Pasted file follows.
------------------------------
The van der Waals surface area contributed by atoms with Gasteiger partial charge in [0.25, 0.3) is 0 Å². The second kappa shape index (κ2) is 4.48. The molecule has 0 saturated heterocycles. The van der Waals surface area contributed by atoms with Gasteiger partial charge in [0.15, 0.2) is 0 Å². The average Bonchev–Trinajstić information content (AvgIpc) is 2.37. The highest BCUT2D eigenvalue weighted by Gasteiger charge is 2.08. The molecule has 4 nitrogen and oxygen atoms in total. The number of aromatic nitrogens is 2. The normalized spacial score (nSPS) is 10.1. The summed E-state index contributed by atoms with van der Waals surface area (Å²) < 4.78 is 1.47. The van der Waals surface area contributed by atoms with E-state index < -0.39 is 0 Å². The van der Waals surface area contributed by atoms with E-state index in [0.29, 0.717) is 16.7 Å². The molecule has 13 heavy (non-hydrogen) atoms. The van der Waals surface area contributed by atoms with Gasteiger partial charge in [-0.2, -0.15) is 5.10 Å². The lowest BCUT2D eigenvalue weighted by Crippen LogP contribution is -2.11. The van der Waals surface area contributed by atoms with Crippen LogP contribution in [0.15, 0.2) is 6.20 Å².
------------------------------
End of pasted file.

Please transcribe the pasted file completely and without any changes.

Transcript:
The van der Waals surface area contributed by atoms with Gasteiger partial charge in [0.25, 0.3) is 0 Å². The second kappa shape index (κ2) is 4.48. The molecule has 0 saturated heterocycles. The van der Waals surface area contributed by atoms with Gasteiger partial charge in [0.15, 0.2) is 0 Å². The average Bonchev–Trinajstić information content (AvgIpc) is 2.37. The highest BCUT2D eigenvalue weighted by Gasteiger charge is 2.08. The molecule has 4 nitrogen and oxygen atoms in total. The number of aromatic nitrogens is 2. The normalized spacial score (nSPS) is 10.1. The summed E-state index contributed by atoms with van der Waals surface area (Å²) < 4.78 is 1.47. The van der Waals surface area contributed by atoms with E-state index < -0.39 is 0 Å². The van der Waals surface area contributed by atoms with E-state index in [0.29, 0.717) is 16.7 Å². The molecule has 13 heavy (non-hydrogen) atoms. The van der Waals surface area contributed by atoms with Gasteiger partial charge in [-0.2, -0.15) is 5.10 Å². The lowest BCUT2D eigenvalue weighted by Crippen LogP contribution is -2.11. The van der Waals surface area contributed by atoms with Crippen LogP contribution in [0.15, 0.2) is 6.20 Å².